Summary and Info
This is an outstanding book on a field of mathematics which, although very accessible and widely applicable, is not considered as fundamental as I believe it should be. The author writes clearly, providing concise proofs with sound logic, good motivation for the material, discussion of historical development of the subject, and directions for future research. Diagrams are used very well in this text. The exercises are numerous and very illuminating, and very fun! The author provides an extensive bibliography and references results throughout the text.There is something very enticing about the way of thinking used in lattice theory, and in particular, the way Gratzer approaches the subject in this book. Like in most areas of mathematics, a given concept can be viewed in many different ways, and one can study these objects at progressively higher levels of abstraction and generality. What is most remarkable about lattice theory, however, is that these higher levels of abstraction and generality do not become overwhelmingly difficult to comprehend as they develop--something that unfortunately happens in many other areas of mathematics. In particular, I think that algebraic concepts such as congruence relations, equational varieties, and "freeness" are much easier to understand in the context of lattices than in other algebraic structures. However, this is also true of more general mathematical concepts such as the effect of weakening conditions on theorems, searching for counterexamples, finding equivalent formulations of a given condition, and studying properties preserved under maps. This is partly due to the fact that in lattices, much of what is going on can be easily drawn or visualized. For this reason, lattices provide an excellent framework for understanding many of the basic concepts that underly all areas of mathematics.Although the topic of this book is viewed as specialized and esoteric by some mathematicians, I believe that the material it contains is quite universal. Lattices appear in virtually every area of mathematics, and they are especially useful in universal algebra and combinatorics. While this book does not directly talk much about these applications, this book would certainly enrich the knowledge and understanding of people who work in those fields. I would recommend this book to anyone who is serious about algebra or combinatorics as well, as the ways of thinking developed by reading this book and working exercises will prove invaluable in these disciplines. This book also might be useful to beginning graduate students who want to develop their general mathematical maturity in a setting which can be a lot more fun and accessible than other areas of abstract math.As a final note, the binding on the hardcover edition is excellent. I rarely encounter books this well-bound, in a day an age when sometimes even hardback books start falling apart after moderate use.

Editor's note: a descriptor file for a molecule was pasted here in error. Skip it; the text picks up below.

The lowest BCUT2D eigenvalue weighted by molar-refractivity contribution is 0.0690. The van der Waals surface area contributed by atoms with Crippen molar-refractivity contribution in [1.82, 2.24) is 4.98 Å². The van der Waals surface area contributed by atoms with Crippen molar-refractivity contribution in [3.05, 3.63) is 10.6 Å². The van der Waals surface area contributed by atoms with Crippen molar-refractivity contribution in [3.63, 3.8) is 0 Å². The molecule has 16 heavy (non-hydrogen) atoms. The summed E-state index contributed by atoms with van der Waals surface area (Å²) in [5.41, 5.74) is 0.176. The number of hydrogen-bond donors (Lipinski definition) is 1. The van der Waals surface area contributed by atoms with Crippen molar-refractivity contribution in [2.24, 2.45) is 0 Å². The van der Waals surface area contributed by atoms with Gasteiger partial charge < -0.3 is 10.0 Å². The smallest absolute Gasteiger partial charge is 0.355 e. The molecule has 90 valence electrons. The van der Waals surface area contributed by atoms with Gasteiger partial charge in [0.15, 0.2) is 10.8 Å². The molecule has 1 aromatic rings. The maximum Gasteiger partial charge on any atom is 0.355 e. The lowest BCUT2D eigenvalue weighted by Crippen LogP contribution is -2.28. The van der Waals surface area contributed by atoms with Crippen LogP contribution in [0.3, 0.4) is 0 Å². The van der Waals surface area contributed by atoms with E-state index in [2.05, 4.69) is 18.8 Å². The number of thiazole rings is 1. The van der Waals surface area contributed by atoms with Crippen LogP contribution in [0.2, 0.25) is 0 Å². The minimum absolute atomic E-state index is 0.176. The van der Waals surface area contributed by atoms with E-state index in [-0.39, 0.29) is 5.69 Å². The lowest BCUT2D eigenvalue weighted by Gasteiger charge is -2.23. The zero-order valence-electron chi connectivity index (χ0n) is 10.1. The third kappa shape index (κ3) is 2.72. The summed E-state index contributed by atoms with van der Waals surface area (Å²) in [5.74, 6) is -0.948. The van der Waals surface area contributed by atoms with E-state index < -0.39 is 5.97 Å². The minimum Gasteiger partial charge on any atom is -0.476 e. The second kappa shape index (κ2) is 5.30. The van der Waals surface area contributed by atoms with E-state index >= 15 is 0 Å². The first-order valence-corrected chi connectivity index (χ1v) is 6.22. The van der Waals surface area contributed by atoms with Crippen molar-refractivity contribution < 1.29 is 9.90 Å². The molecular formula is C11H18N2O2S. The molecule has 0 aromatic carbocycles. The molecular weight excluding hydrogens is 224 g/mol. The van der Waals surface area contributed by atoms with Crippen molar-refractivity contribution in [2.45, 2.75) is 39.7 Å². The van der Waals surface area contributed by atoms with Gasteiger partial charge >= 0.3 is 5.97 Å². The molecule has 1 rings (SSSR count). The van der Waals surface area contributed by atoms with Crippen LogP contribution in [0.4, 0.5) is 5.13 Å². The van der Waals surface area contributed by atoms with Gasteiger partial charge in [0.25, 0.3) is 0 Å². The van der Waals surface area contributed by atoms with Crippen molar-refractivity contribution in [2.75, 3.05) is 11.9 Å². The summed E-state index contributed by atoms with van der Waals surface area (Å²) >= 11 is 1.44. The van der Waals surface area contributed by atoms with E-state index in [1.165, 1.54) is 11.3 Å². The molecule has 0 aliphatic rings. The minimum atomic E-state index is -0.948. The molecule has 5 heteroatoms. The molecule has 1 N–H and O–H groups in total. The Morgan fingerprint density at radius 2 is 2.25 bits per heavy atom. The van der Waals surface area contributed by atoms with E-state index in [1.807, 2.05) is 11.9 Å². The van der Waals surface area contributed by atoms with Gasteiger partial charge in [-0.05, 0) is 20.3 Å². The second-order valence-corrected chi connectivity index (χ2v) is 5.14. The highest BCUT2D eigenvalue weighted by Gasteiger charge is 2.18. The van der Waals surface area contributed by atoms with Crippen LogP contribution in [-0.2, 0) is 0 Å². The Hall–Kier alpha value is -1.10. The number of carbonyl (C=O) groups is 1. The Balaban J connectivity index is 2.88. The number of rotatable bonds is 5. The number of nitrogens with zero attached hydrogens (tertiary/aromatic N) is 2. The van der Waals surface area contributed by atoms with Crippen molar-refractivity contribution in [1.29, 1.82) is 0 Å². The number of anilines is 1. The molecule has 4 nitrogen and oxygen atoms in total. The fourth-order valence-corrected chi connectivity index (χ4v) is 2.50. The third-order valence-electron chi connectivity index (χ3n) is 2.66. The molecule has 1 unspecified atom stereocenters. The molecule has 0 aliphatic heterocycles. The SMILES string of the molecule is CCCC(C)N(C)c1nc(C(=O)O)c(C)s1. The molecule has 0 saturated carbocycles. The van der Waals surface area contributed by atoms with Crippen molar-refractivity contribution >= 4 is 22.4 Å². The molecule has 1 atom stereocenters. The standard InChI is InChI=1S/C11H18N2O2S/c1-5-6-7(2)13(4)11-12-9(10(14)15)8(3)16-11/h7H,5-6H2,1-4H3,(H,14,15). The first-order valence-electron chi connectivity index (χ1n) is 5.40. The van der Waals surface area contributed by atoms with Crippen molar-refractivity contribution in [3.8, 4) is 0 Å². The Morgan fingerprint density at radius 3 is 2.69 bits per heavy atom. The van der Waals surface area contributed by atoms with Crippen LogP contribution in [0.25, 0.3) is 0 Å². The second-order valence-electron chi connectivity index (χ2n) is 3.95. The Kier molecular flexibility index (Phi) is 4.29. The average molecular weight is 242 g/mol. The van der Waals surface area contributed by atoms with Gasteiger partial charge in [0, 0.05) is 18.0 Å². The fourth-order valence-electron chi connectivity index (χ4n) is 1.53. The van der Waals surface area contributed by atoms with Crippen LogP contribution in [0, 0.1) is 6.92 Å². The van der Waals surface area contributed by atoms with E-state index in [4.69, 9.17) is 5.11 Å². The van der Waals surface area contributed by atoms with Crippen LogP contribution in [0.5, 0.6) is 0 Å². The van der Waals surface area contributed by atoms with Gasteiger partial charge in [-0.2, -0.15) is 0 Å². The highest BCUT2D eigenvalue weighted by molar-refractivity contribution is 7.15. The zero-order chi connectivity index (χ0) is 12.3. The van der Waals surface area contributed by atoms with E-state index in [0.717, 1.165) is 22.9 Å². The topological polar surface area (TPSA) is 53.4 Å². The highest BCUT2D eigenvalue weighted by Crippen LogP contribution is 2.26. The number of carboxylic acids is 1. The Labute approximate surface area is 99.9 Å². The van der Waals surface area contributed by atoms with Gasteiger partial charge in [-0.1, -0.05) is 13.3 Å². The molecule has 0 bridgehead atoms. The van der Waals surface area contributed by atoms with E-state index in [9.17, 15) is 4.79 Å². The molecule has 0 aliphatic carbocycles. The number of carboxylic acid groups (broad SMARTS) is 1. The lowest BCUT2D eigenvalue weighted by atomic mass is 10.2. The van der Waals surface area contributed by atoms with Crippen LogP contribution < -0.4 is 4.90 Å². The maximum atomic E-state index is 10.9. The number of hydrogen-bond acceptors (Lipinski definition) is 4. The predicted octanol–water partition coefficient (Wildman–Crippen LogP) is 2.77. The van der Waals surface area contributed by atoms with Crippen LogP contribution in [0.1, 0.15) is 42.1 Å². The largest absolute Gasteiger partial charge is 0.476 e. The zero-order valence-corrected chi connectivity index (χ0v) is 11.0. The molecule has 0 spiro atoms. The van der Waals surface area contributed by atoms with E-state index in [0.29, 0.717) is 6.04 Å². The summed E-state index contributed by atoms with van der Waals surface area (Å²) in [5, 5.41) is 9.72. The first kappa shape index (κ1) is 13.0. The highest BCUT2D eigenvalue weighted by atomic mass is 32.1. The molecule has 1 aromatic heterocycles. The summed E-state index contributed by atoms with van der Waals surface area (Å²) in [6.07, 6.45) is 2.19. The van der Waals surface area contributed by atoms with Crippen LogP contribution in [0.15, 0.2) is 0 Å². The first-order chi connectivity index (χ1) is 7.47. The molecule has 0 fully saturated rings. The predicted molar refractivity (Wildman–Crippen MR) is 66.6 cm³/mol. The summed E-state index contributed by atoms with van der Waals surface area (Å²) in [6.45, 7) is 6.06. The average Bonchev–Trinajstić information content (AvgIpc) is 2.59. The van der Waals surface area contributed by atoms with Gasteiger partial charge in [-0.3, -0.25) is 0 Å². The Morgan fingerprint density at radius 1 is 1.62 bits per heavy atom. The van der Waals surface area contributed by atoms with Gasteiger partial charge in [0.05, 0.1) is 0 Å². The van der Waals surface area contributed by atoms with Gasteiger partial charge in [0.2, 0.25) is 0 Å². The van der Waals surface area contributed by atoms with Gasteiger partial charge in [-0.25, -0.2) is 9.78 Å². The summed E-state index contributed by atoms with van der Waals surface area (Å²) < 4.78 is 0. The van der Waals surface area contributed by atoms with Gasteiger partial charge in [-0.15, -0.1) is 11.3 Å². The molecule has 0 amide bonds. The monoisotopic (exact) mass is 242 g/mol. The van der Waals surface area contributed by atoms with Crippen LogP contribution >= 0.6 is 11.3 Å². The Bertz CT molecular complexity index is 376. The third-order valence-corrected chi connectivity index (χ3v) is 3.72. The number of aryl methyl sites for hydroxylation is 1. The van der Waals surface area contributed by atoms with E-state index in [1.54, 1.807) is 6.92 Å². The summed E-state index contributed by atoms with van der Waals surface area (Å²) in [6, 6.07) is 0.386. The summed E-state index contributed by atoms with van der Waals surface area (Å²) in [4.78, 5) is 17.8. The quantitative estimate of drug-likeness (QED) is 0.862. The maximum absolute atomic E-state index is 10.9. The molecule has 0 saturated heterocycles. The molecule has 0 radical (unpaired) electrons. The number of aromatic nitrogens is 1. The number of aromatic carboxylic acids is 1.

More About the Author
George A. Grätzer (Hungarian: Grätzer György, born 2 August 1936 in Budapest) is a Hungarian-Canadian mathematician, specializing in lattice theory and universal algebra.
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